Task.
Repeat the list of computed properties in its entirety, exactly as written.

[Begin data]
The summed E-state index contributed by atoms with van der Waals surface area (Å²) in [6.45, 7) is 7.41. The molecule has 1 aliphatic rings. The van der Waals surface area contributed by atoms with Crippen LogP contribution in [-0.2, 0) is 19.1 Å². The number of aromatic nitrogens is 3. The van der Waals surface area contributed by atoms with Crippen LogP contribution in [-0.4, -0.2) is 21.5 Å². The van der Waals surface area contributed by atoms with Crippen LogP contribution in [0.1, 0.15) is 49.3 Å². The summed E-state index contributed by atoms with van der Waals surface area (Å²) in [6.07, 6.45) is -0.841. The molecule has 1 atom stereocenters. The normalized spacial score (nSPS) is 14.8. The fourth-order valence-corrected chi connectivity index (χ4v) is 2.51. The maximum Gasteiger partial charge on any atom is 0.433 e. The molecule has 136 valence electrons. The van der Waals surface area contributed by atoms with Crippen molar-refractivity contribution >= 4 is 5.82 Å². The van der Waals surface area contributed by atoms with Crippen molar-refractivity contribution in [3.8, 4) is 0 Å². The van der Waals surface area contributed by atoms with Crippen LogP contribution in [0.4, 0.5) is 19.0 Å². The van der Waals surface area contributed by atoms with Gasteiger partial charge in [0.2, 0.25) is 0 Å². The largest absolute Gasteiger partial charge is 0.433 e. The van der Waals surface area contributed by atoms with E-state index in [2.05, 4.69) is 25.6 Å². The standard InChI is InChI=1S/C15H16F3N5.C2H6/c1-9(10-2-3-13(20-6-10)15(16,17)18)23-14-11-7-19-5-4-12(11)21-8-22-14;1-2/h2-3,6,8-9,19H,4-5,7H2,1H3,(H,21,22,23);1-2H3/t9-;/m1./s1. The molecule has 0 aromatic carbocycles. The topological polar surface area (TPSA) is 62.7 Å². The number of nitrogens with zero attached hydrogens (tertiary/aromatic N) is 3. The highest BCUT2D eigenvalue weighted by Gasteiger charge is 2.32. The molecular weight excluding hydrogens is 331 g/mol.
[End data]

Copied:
The summed E-state index contributed by atoms with van der Waals surface area (Å²) in [6.45, 7) is 7.41. The molecule has 1 aliphatic rings. The van der Waals surface area contributed by atoms with Crippen LogP contribution in [-0.2, 0) is 19.1 Å². The number of aromatic nitrogens is 3. The van der Waals surface area contributed by atoms with Crippen LogP contribution in [-0.4, -0.2) is 21.5 Å². The van der Waals surface area contributed by atoms with Crippen LogP contribution in [0.1, 0.15) is 49.3 Å². The summed E-state index contributed by atoms with van der Waals surface area (Å²) in [6.07, 6.45) is -0.841. The molecule has 1 atom stereocenters. The normalized spacial score (nSPS) is 14.8. The fourth-order valence-corrected chi connectivity index (χ4v) is 2.51. The maximum Gasteiger partial charge on any atom is 0.433 e. The molecule has 136 valence electrons. The van der Waals surface area contributed by atoms with Crippen molar-refractivity contribution >= 4 is 5.82 Å². The van der Waals surface area contributed by atoms with Crippen molar-refractivity contribution in [3.8, 4) is 0 Å². The van der Waals surface area contributed by atoms with Crippen LogP contribution in [0.4, 0.5) is 19.0 Å². The van der Waals surface area contributed by atoms with Gasteiger partial charge in [0.2, 0.25) is 0 Å². The largest absolute Gasteiger partial charge is 0.433 e. The van der Waals surface area contributed by atoms with E-state index in [2.05, 4.69) is 25.6 Å². The standard InChI is InChI=1S/C15H16F3N5.C2H6/c1-9(10-2-3-13(20-6-10)15(16,17)18)23-14-11-7-19-5-4-12(11)21-8-22-14;1-2/h2-3,6,8-9,19H,4-5,7H2,1H3,(H,21,22,23);1-2H3/t9-;/m1./s1. The molecule has 0 aromatic carbocycles. The topological polar surface area (TPSA) is 62.7 Å². The number of nitrogens with zero attached hydrogens (tertiary/aromatic N) is 3. The highest BCUT2D eigenvalue weighted by Gasteiger charge is 2.32. The molecular weight excluding hydrogens is 331 g/mol.